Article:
Cuts leave fewer eyes to watch over offenders on house arrest

Cuts leave fewer eyes to watch over offenders on house arrest

July 6th, 2011 by Kate Belz in News

An ankle bracelet, used for house arrests, rests on a desk at the Hamilton County Community Corrections and Alternative Sentencing facility. Recent layoffs of five employees have resulted in less supervision of the alternative sentencing program.

An ankle bracelet, used for house arrests, rests...

Photo by Dan Henry /Times Free Press.

Budget cuts to the Hamilton County Community Corrections program means fewer eyes will be supervising convicted offenders on house arrest.

Five Community Corrections employees are among the 37 workers cut in Hamilton County's 2012 budget. Those employees tracked homebound offenders through a computer system during nights, weekends and holidays.

Because of the cuts, that information will now be reviewed only during business hours Monday through Friday, according to Barbara Payne, director of the Corrections Department.

"As we have struggled to meet the needs of our current economic reality, we are doing more with less," Payne said Tuesday.

The cuts will save the county $132,537, she said.

There will be no change in the actual tracking of the offenders, explained Chris Jackson, felony department program manager. That's all done by a host computer that receives signals from a monitor strapped to the offender's ankle.

But it does mean there could be slackened response to potential violations. The former workers kept an immediate eye on violations and were able to alert probation officers if they needed to prepare an arrest warrant.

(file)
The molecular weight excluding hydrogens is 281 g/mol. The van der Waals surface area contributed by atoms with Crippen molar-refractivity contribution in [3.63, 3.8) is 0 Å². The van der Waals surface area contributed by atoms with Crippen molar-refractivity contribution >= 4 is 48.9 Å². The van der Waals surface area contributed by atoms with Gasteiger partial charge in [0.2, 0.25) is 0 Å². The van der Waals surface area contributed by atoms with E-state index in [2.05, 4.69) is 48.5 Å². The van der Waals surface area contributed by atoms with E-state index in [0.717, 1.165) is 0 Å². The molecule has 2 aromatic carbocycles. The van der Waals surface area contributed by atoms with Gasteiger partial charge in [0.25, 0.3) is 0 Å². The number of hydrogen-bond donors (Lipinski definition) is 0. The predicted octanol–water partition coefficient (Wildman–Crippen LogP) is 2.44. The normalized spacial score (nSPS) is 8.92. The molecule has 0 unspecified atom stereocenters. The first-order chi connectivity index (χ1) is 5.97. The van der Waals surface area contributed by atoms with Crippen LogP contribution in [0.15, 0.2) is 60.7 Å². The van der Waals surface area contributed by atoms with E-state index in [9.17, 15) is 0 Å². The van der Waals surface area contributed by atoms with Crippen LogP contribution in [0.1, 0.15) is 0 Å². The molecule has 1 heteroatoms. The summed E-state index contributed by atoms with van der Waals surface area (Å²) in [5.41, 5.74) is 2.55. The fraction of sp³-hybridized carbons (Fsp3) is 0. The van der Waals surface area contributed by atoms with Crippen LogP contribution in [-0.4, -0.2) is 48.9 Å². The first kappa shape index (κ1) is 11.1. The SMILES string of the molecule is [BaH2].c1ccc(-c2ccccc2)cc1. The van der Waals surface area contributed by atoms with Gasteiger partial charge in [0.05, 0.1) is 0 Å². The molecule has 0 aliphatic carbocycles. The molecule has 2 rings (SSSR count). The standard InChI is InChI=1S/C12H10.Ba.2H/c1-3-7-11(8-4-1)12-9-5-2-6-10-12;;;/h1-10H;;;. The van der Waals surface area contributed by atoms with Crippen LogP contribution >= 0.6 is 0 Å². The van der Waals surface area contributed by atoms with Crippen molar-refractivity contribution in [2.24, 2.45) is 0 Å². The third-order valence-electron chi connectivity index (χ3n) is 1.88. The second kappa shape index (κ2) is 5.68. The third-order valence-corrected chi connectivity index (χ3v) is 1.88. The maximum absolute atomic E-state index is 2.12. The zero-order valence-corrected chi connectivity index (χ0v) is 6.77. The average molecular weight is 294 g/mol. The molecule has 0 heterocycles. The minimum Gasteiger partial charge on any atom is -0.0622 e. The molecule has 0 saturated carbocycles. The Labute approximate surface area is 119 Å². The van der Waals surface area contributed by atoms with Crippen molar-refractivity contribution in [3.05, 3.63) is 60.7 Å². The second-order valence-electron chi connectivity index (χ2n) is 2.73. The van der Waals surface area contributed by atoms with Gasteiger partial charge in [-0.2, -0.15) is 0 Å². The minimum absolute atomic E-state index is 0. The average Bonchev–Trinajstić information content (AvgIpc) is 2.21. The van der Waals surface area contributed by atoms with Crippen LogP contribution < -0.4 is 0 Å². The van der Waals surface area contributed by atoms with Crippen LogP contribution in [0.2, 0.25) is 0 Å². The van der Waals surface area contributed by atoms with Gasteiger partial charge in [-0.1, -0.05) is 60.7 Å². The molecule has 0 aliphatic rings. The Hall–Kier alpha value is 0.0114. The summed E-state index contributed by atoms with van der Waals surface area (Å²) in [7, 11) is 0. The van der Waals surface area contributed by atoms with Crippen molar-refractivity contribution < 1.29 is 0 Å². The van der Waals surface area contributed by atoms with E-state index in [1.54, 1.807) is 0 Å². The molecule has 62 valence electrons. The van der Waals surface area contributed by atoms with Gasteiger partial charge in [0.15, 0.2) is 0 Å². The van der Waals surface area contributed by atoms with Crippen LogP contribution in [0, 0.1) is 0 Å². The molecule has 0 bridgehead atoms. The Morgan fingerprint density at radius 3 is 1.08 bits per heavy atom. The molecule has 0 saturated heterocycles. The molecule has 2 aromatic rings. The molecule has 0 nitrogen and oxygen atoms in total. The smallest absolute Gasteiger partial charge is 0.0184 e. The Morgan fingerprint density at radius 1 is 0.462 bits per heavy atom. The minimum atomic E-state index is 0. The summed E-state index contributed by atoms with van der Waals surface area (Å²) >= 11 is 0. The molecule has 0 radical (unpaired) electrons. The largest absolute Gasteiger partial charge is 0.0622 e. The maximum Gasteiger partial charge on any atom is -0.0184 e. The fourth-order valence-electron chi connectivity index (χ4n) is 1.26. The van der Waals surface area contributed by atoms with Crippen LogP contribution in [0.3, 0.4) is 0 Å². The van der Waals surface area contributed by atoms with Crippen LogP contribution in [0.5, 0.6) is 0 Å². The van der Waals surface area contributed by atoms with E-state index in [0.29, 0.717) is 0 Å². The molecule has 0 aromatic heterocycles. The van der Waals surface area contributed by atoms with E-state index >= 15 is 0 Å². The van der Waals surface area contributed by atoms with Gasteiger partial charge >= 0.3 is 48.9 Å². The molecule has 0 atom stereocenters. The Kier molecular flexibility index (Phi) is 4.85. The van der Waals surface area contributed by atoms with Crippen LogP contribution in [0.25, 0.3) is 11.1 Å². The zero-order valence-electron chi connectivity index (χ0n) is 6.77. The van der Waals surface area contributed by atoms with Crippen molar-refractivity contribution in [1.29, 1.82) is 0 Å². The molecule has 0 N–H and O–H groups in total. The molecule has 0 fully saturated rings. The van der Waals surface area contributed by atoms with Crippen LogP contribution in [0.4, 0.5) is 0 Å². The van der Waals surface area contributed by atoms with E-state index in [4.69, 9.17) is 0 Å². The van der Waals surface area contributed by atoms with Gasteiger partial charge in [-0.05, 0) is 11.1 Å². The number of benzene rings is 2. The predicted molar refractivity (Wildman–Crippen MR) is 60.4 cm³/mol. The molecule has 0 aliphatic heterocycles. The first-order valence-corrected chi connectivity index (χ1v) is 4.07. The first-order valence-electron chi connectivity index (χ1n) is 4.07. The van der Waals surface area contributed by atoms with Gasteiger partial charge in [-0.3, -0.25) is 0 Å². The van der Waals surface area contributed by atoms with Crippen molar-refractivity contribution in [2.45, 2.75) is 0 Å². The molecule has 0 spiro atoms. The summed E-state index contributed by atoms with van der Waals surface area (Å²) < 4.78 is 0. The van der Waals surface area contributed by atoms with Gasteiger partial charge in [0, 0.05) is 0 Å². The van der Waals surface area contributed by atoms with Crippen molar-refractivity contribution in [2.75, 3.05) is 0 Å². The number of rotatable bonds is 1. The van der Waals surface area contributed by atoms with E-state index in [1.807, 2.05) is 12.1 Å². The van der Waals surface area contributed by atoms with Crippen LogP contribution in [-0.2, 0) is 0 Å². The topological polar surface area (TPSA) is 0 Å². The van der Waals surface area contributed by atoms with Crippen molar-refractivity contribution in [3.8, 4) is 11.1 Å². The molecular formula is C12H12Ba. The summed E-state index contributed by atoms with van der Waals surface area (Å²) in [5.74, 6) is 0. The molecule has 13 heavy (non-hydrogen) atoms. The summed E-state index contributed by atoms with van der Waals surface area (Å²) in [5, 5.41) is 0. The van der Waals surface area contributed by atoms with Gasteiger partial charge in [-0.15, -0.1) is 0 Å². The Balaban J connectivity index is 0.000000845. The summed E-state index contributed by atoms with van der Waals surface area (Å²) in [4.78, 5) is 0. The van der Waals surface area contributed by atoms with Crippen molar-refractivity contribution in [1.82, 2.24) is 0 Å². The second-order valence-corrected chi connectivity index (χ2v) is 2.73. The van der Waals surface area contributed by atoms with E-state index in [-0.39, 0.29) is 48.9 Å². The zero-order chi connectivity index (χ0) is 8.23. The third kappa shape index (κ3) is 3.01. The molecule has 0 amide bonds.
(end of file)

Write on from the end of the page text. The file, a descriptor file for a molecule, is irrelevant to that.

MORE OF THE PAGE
Still, Jackson said that whether the violation is caught immediately or two days late, the office's ability to respond is always contingent on the court system.

"Only the offender's probation officer can notify the court, and a warrant can only be filed during business hours anyway," Jackson said.

Payne said Community Corrections does not track the number of people who go off the grid while wearing the monitor, nor do they compile the number of people arrested while wearing an ankle monitor, Payne said.

Hamilton County District Attorney Bill Cox said he didn't know about the cuts to the corrections department.

"It sounds like what they've concluded is that the computer is monitoring them adequately and they didn't necessarily need someone to sit there all the time in the first place," Cox said.

General Sessions Judge David Bales also said he wasn't aware that the cuts had happened.

"I don't really think the fact that there's these limited hours [of supervision] needs to be publicized," he said. "When I sentence someone to house arrest I expect them to be constantly monitored. But it's up to correction officers to stay on top of it, and they know the ins and outs of how it works."

Fifteen years ago, the county faced heavy criticism for holding a schedule similar to its new one.

In 1997, 19-year-old Todd Peterson was gunned down by Evay Kelley, who was on house arrest. During court proceedings, the county came under fire when judges and Cox said they were shocked that those under house arrest were only monitored during the workday.